EconomicAffairs

Lessons from Germany's 'Hidden Champions'

While Singapore SMEs tend to lag behind in innovation, the 'Mittelstand firms' are at the cutting edge, despite a lack of heft

Germany and Singapore have many things in common, such as their strategic interests in value creation through innovation, and they continue to develop their strong partnership for mutual benefit. This was confirmed during a study trip to Germany that 28 Singapore Management University (SMU) undergraduates and I went on last month.

I had themed the trip Germany's "Hidden Champions" - Global Market Leadership through Innovation. Besides examining general aspects of business management and innovative entrepreneurship in several German states (Bundeslaender), the objective was to expose Singapore youth to the business logic of Germany's "Mittelstand firms", from which many lessons can be learnt.

The "German Mittelstand" refers to world-class, export-oriented small and medium-sized enterprises (SMEs). There are similarities between the German Mittelstand and Singapore's SME sector: German Mittelstand make up more than 99 per cent of all German firms, contribute almost 52 per cent of the country's total economic output, and employ about 60 per cent of the workforce.

Over 1,300 of these Mittelstand firms are regarded as "Hidden Champions", a term coined by Professor Hermann Simon to categorise these mostly family-run private companies which are among the top three in the global market with revenues below €3 billion (S$4.6 billion). "Hidden Champions" are extremely ambitious, growth-oriented and determined to maintain and further expand their global market leadership role. One of their "secrets" is operational excellence in (large) global market niches and the entrepreneurial ability to create real sustainable value for their customers.

SCIENCE-DRIVEN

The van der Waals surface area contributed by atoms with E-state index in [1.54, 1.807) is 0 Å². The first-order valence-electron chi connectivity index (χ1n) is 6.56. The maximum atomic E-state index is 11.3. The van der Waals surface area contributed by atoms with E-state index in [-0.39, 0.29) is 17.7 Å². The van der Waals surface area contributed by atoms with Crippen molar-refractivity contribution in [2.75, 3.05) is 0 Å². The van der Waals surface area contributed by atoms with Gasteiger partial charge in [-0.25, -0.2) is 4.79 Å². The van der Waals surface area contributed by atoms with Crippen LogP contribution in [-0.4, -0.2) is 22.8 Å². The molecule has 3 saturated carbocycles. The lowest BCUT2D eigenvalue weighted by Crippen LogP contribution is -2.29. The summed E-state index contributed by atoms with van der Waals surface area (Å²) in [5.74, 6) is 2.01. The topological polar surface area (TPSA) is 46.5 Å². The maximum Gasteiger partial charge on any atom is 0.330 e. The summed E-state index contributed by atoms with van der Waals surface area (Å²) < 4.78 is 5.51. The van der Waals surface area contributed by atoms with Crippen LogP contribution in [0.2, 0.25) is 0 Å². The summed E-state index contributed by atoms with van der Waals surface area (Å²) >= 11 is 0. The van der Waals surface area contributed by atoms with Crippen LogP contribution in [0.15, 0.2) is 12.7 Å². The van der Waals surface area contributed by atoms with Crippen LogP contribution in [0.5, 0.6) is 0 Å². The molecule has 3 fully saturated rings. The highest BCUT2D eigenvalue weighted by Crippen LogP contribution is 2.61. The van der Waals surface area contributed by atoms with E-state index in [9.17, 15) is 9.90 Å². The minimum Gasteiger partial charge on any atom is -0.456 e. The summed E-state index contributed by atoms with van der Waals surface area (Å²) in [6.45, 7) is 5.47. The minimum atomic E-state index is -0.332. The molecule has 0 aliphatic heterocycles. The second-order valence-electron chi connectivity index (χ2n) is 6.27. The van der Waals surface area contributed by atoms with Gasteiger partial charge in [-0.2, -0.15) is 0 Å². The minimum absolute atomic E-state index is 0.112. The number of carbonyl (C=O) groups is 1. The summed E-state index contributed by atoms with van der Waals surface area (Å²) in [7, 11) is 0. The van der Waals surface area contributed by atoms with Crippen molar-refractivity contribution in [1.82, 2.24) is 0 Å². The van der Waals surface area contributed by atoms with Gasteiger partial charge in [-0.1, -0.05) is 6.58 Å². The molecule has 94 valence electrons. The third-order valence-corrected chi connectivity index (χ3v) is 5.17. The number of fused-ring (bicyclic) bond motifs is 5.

The importance of science-driven, innovative entrepreneurship became obvious during our visit to Heraeus Holding GmbH, a global engineering group headquartered in Hanau near Frankfurt.


ST ILLUSTRATION: MIEL

This leading international family-owned company was founded in 1851 and has over 12,000 employees worldwide in more than 100 subsidiaries in 38 countries. It leverages its deep material expertise and innovative technological know-how in business areas such as the environment, energy, health, mobility and industrial applications. Its new "3D start-up" (with its own laser and electron beam printers) is in the process of creating high-strength components for thrusters on navigation satellites made of precious metal powder for 3D printing.

Strategic innovation and R&D capabilities are at the core of what makes Germany's "Hidden Champions" tick.

In Baden-Wuerttemberg, my students took a closer look at the strategic business and innovation management systems of Durr AG and the Mann+Hummel Group to appreciate what it takes to create value through innovation management and to gain insights into the inner workings of Germany's (networked) automotive cluster.

One example of Durr's innovation efforts is its "Eco+Paintshop" which offers customers in the automotive industry around the world a paint shop with optimised energy utilisation, better environmental compatibility, paint cost savings and lower unit costs.

Mann+Hummel produces various filter elements for the international automotive and mechanical engineering industries. As engine compartments in cars require more space for new types of electronics, air filter systems must adapt to this trend in line with changing installation conditions. The firm's research and development specialists ensure that the company responds to this new development with innovative product solutions.

At the Mercedes-Benz Training Centre in Esslingen-Bruhl, the students gained deeper insights into Daimler's "dual" training and higher education approach. A key feature of the German dual system of vocational training is the close integration of both companies and educational institutions in teaching and training so that apprentices can apply newly acquired competencies within their companies.

Singapore continues to learn from the German experience as exemplified by the foundation of the German-Singapore Institute (now part of Nanyang Polytechnic) in the 1980s, an early pioneer of the Teaching Factory concept with its emphasis on a realistic, practice- oriented learning environment with a focus on problem-solving and productive employability.

The recently implemented collaborative Dual Studies Industry Sponsorship Pioneer Programme, comprising local polytechnics, Singapore Institute of Technology, German firms (which sponsor local polytechnic graduates who complete their university degrees in Germany) and Singapore's Economic Development Board is a more recent example.